Yesterday evening, Jeffrey Sachs hosted a panel discussion with an assortment of East African leaders. Despite not knowing exactly who would be on the panel, over 400 undergraduates, grad students, and honored guests crowded into the Low Library Rotunda to hear about the “Challenges of the Drylands.”
“The toughest development challenge on the planet, ” he began, “are the extremely arid regions,” such as the drylands centered northeastern Kenya and the border with Somalia. This is an area where people herd cattle instead of growing crops and there are more problems than in “the Book of Job, with drought, flood, drought, then epidemic,” not to mention armed conflict. Thankfully, the Earth Institute has started to promote the development of drylands regions in Eastern Africa through the Drylands Initiative which already includes Uganda, Dijibouti, Ethiopia, Kenya, Somalia, and Sudan, and will include Eritrea.
After hearing from other prominent organizers in the movement, it was finally time for the African leaders to give their perspectives. The first to speak was the Director of the Drylands Initiative in Karamoja, a region in northern Uganda. The Karamojong people of Karamoja, she explained, spend their time traveling and “looking for water and pasture for their cattle.” Since water is so scarce, they can never afford to settle down in one place, and as a result, “it’s hard to have schools and other things.” The water scarcity also leads to ethnic conflict and cattle-stealing, and while the latter may evoke idyllic notions of a simpler time, the reality is the Karamojong have automatic machine guns and are dying of starvation, dehydration, and war because the Ugandan government has ignored their needs while focusing on “the rest of the country, which is rich in culture and rainfall, and sedentary.” With the assistance of the Drylands Initiative, the Ugandan government is now trying to bring water sources to the people so they can settle in villages, trade in their weapons, and develop their society.
The next leader to speak was Roble Ohaye, Ambassador to the UN for the Republic of Dijibouti. Perhaps overestimating the geographical knowledge of the average Columbian, he assumed that we knew Dijibouti’s neighbors, “Ethiopia, Eritrea, Somalia…and our fourth neighbor, the Red Sea, by far the most peaceful.” He explained how Dijibouti may run out of freshwater within twenty years, and that there is no rainy season. In spite of the difficulties, he clearly had pride in his country and its social-welfare policies. “Dijibouti,” he volunteered, “is the world’s least-known welfare state.” Education is free, and “Dijibouti guarantees free health care to all its people, both citizens and refugees.”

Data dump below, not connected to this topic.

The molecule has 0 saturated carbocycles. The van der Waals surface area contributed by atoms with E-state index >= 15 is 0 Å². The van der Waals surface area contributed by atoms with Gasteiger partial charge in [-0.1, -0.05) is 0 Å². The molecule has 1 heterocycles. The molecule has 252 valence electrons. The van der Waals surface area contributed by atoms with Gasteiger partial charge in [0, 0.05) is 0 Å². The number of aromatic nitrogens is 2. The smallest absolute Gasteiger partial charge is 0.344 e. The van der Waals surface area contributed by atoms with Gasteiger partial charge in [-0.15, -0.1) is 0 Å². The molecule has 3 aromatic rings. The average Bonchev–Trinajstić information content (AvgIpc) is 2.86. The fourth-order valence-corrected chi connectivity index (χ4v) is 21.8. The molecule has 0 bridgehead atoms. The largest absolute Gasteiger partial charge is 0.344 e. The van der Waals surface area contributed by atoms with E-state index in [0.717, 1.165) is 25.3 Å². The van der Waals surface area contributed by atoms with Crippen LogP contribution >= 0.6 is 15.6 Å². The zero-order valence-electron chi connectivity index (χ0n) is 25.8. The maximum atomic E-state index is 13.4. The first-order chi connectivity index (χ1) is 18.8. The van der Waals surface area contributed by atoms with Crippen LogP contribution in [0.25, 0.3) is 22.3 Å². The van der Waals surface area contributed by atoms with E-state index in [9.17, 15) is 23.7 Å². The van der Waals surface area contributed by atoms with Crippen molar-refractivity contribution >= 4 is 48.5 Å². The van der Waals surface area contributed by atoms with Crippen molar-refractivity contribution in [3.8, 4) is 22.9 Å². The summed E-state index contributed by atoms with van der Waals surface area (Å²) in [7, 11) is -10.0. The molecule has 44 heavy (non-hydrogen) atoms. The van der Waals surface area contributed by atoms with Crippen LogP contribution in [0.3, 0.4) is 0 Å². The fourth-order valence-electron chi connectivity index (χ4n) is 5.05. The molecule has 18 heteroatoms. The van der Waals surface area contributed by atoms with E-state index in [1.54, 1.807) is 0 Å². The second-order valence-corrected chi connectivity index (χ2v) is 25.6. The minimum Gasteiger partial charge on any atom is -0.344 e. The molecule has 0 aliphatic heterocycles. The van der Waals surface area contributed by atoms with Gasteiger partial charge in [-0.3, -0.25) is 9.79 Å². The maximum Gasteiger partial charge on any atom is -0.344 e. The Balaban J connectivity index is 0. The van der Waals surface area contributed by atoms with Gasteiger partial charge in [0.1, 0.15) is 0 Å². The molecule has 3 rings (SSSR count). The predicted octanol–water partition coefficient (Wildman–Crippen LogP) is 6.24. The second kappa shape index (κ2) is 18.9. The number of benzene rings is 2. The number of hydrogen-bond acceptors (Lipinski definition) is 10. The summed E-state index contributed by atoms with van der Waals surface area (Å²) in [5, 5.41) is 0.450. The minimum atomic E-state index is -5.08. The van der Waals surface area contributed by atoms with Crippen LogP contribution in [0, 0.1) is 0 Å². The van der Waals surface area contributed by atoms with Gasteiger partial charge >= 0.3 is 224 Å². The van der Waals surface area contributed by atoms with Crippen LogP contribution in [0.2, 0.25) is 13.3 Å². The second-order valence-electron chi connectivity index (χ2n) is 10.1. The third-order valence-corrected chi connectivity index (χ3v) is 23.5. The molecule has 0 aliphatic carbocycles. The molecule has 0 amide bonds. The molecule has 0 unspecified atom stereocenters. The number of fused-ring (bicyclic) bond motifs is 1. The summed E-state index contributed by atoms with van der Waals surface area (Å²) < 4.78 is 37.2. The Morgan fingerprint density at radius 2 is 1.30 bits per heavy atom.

Following him was Somalia’s Special Envoy to the United States, Abbukar Addow Arman. After admitting that “when it comes to famine and failed states, Somalia is the poster child,” Arman devoted most of his short and fairly pessimistic speech to an entertaining and engaging analogy dealing with Somalia’s place in the world: “Imagine a patient who suffers from multiple chronic illnesses and is comatose. Half his family debates with one another over which illness to treat first…and the other half is corrupted, they just go through his pockets…. Then the international community asks, ‘Why isn’t he paying his bills? Why doesn’t he take care of his family?'” It was a brilliant illustration of all the external pressures that act upon Somalia and why Somalia’s development must be dealt with “in a holistic manner.”
All the panelists having spoken and the lecture having gone over its allotted time, Sachs made some quick closing remarks, encouraged undergraduates to check out the new Sustainable Development major, and opened the floor to questions. One girl went up to the microphone and asked how the disputes between the Egyptian and Sudanese parties and the Eastern African bloc nations would affect the Drylands Initiative. Dr. Belay responded, “Egypt is very far from here and not included in the program.”
Map from Wikimedia Commons